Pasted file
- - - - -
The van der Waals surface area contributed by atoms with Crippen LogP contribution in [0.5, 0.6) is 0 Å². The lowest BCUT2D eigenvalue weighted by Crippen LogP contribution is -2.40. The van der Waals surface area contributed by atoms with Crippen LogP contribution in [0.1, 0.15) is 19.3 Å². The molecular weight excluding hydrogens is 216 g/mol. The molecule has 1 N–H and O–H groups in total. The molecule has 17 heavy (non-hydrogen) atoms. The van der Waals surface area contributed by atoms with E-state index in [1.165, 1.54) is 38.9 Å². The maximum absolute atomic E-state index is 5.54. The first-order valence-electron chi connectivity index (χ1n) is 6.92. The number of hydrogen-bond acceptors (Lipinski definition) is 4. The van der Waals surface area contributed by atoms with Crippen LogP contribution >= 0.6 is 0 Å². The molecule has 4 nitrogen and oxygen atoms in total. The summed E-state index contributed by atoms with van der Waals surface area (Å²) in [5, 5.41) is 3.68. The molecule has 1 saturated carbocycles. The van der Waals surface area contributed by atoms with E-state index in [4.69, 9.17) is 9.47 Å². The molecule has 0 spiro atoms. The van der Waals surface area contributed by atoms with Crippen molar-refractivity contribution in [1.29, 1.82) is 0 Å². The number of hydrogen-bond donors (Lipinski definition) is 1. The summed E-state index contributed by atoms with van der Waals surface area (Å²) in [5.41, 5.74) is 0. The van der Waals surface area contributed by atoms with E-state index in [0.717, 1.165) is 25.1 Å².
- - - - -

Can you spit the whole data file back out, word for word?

The van der Waals surface area contributed by atoms with Crippen LogP contribution in [0.5, 0.6) is 0 Å². The lowest BCUT2D eigenvalue weighted by Crippen LogP contribution is -2.40. The van der Waals surface area contributed by atoms with Crippen LogP contribution in [0.1, 0.15) is 19.3 Å². The molecular weight excluding hydrogens is 216 g/mol. The molecule has 1 N–H and O–H groups in total. The molecule has 17 heavy (non-hydrogen) atoms. The van der Waals surface area contributed by atoms with E-state index in [1.165, 1.54) is 38.9 Å². The maximum absolute atomic E-state index is 5.54. The first-order valence-electron chi connectivity index (χ1n) is 6.92. The number of hydrogen-bond acceptors (Lipinski definition) is 4. The van der Waals surface area contributed by atoms with Crippen LogP contribution >= 0.6 is 0 Å². The molecule has 4 nitrogen and oxygen atoms in total. The summed E-state index contributed by atoms with van der Waals surface area (Å²) in [5, 5.41) is 3.68. The molecule has 1 saturated carbocycles. The van der Waals surface area contributed by atoms with E-state index in [4.69, 9.17) is 9.47 Å². The molecule has 0 spiro atoms. The van der Waals surface area contributed by atoms with Crippen molar-refractivity contribution in [1.29, 1.82) is 0 Å². The number of hydrogen-bond donors (Lipinski definition) is 1. The summed E-state index contributed by atoms with van der Waals surface area (Å²) in [5.41, 5.74) is 0. The van der Waals surface area contributed by atoms with E-state index in [0.717, 1.165) is 25.1 Å².